Welcome to NJ's Early Bird, a morning assembly of the best national security, defense, and foreign policy coverage from around the Web.
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Ukraine Announces Accord to End Crisis
(The New York Times: Andrew Kramer, Andrew Higgins)
After days of bloodshed in Kiev, European negotiators meeting with President Viktor Yanukovych, Russsian representatives and the protesters are to sign an agreement on Friday.
What You Need to Know About the Next Defense Budget
(National Journal: Sara Sorcher)
The December budget deal eased some of the Pentagon's pain from the sequester, but the battles over the fiscal 2015 defense budget are just beginning.
Iran and World Powers Agree on Framework for Nuclear Talks
(The New York Times: Steven Erlanger)
Officials said that groups of experts would meet early in March and that the full delegations would meet again on March 17, with the expectation that they will meet monthly.
Latest Shoe Bomb Threat Linked to Al-Qaida's Yemen Affiliate
(Reuters: Mark Hosenball)
The latest warning to airlines about shoe-bomb threats is a product of heightened U.S. concern about al-Qaida's Yemen-based affiliate, whose leaders include a technically savvy bombmaker.
NSA Weighs Options for Vast Phone Records Database
(The Washington Post: Ellen Nakashima)
The agency was expected to deliver to the White House this week some proposals for storing the data outside of government hands.
Joe Biden Tells Yanukovich That U.S. Prepared to Sanction Officials Over Violence
(Reuters: Roberta Rampton)
The vice president told Ukrainian President Viktor Yanukovich that the United States is prepared to sanction officials responsible for violence against civilian protesters in Kiev.
Violence Flares as Ukraine Politicians Weigh Deal
(Reuters: Pavel Polityuk, Natalia Zinets)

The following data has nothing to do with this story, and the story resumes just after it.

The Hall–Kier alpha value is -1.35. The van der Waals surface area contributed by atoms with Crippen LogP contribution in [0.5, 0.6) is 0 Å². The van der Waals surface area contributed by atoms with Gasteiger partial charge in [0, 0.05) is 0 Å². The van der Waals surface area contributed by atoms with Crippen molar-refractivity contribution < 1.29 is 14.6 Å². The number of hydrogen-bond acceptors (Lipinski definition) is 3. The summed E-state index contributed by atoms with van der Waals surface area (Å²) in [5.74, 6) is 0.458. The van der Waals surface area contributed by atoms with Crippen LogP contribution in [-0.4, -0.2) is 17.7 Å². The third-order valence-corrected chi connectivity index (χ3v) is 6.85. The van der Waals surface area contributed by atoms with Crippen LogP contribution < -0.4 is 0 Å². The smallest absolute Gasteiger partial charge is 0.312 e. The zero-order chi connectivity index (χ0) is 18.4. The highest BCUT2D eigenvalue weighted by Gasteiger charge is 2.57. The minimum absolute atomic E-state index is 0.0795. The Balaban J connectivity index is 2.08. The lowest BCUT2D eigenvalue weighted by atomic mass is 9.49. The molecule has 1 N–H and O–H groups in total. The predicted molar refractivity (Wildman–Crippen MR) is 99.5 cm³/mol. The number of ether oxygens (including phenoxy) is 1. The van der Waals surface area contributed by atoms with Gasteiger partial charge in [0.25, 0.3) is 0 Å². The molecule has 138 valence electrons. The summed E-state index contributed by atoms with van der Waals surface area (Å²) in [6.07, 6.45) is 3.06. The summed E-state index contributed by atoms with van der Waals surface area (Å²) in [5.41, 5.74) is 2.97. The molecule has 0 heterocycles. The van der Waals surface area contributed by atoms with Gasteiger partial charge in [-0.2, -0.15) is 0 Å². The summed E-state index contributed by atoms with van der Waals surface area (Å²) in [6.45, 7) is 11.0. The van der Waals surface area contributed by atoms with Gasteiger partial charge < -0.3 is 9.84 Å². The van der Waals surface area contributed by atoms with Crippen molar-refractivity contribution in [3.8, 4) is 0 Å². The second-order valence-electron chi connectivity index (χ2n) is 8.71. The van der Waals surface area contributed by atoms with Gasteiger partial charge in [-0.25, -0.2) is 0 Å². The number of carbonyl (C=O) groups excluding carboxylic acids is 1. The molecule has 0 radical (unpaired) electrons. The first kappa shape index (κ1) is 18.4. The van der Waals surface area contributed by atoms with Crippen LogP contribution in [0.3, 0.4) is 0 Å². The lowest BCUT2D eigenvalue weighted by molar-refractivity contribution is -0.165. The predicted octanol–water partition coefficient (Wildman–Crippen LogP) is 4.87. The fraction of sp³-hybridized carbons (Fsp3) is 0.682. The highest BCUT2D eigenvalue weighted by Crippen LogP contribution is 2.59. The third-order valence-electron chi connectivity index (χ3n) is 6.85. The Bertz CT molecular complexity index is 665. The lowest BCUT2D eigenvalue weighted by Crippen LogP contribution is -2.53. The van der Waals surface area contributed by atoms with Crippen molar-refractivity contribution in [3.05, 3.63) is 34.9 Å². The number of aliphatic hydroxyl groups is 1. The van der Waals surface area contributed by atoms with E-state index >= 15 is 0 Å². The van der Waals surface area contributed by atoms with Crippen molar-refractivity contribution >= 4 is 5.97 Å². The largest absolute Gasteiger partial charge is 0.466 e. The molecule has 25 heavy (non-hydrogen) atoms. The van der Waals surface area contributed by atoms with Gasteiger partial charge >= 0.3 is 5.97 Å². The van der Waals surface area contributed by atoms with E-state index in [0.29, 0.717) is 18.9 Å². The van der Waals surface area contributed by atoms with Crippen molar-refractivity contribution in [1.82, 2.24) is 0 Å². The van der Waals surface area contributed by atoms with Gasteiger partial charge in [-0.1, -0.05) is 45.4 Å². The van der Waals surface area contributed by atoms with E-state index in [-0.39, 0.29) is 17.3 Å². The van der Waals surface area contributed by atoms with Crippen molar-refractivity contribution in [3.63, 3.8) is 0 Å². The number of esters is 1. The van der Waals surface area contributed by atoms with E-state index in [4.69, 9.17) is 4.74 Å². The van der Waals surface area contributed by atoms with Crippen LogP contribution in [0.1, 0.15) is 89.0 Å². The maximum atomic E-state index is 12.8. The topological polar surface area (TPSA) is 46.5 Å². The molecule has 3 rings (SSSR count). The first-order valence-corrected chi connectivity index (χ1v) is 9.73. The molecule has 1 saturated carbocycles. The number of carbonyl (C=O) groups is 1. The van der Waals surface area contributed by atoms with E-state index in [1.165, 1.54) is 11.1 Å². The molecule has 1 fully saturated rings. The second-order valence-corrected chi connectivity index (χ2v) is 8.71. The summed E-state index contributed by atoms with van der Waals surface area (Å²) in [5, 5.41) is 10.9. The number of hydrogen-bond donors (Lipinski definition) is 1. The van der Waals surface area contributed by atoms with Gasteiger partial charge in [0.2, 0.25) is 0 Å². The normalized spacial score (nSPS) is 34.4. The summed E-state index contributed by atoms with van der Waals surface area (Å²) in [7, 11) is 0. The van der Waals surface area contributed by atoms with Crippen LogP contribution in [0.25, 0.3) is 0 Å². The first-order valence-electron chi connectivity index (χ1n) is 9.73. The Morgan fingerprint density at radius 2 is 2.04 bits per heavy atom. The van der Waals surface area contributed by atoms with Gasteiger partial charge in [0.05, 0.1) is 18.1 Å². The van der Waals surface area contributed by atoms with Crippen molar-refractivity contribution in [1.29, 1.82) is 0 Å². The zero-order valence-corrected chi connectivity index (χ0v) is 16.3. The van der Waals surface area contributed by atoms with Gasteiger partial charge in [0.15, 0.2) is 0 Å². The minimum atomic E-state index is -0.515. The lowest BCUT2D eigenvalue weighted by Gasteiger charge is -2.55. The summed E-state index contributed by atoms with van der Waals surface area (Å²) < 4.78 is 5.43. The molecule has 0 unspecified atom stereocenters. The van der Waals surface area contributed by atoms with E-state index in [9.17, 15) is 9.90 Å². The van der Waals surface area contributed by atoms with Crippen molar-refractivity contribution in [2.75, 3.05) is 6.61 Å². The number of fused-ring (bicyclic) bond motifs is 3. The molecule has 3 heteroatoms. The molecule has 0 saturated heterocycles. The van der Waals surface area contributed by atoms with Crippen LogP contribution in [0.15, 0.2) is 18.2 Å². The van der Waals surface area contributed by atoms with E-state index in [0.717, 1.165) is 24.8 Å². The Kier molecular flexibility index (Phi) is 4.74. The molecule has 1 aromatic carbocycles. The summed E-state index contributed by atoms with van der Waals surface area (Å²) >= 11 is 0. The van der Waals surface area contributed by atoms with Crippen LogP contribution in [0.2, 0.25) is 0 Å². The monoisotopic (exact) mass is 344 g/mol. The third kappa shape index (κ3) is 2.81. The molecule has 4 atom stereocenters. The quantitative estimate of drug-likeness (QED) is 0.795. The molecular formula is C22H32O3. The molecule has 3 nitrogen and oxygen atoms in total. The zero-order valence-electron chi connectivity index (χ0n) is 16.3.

Violence flared again in Kiev on Friday as Ukraine's opposition politicians pondered a draft deal with Russian-backed President Viktor Yanukovich.
French Minister in Ukraine Talks Urges Caution on Deal Talk
(Reuters: Paul Taylor)
France's foreign minister voiced caution on Friday about President Viktor Yanukovich's announcement of a deal to end the political crisis, saying opposition leaders needed time to consult.
Ukraine's Leader Is Receptive to an Early Vote
(The Washington Post: Will Englund)
Scores killed in clashes, shattering a truce reached between the government and opposition leaders.
Obama Calls on Viktor Yanukovych to Remove Security Forces From Kiev Immediately
President Obama says the U.S. is outraged by violence in Ukraine and is urging President Viktor Yanukovych to withdraw forces from downtown Kiev immediately.
Hagel Not Able to Engage Ukrainian Counterpart
(USA Today: Tom Vanden Brook)
Defense Secretary Chuck Hagel has not spoken to his Ukrainian counterpart since troops there fired automatic weapons on civilians.
White House: No Decision Yet on Ukraine Sanctions
The White House expressed renewed outrage Thursday over the continuing deadly violence in Ukraine but had reached no decision on whether to impose sanctions.
European Union Imposes Sanctions in Ukraine Crisis
(The New York Times: Steven Lee Myers, Stephen Castle)
The European Union agreed on Thursday to go ahead with sanctions that include travel bans and asset freezes imposed on those deemed responsible for the fatal escalation of violence in Ukraine.
World Powers and Iran Make 'Good Start' Toward Nuclear Accord
(Reuters: Fredrik Dahl, Justyna Pawlak)
Six world powers and Iran conceded their plan to get a deal in the coming months was very ambitious.
P5+1 Talks Drill Down on the Future of Iran's Nukes
(The Daily Beast: Michael Adler)
The interim agreement on Iran's nukes was fuzzy, but now the real talks have begun on what sort of capacities—from centrifuges to missiles—the Islamic Republic will retain in a new deal.
U.S. Expected to Keep Oil Embargo Even if Iran Nuclear Deal Struck
(Reuters: Louis Charbonneau)
A unilateral U.S. oil embargo on Iran is expected to remain in place even if a long-term nuclear agreement between Tehran and six world powers is reached.
Iran Sticking to Nuclear Freeze: U.N. Watchdog
Iran is sticking to a six-month nuclear freeze agreed under a November interim deal with world powers, the U.N. atomic agency said, a month after the agreement came into force.
New Study Casts Doubt on West's Afghan Plan
(Associated Press: Robert Burns)
A new assessment of Afghanistan's future says the country could revert to a terrorist haven unless U.S. and international partners underwrite a larger—and more expensive—Afghan security force than is currently planned beyond 2014.
Pakistan Strikes Militant Hideouts as Talks Stall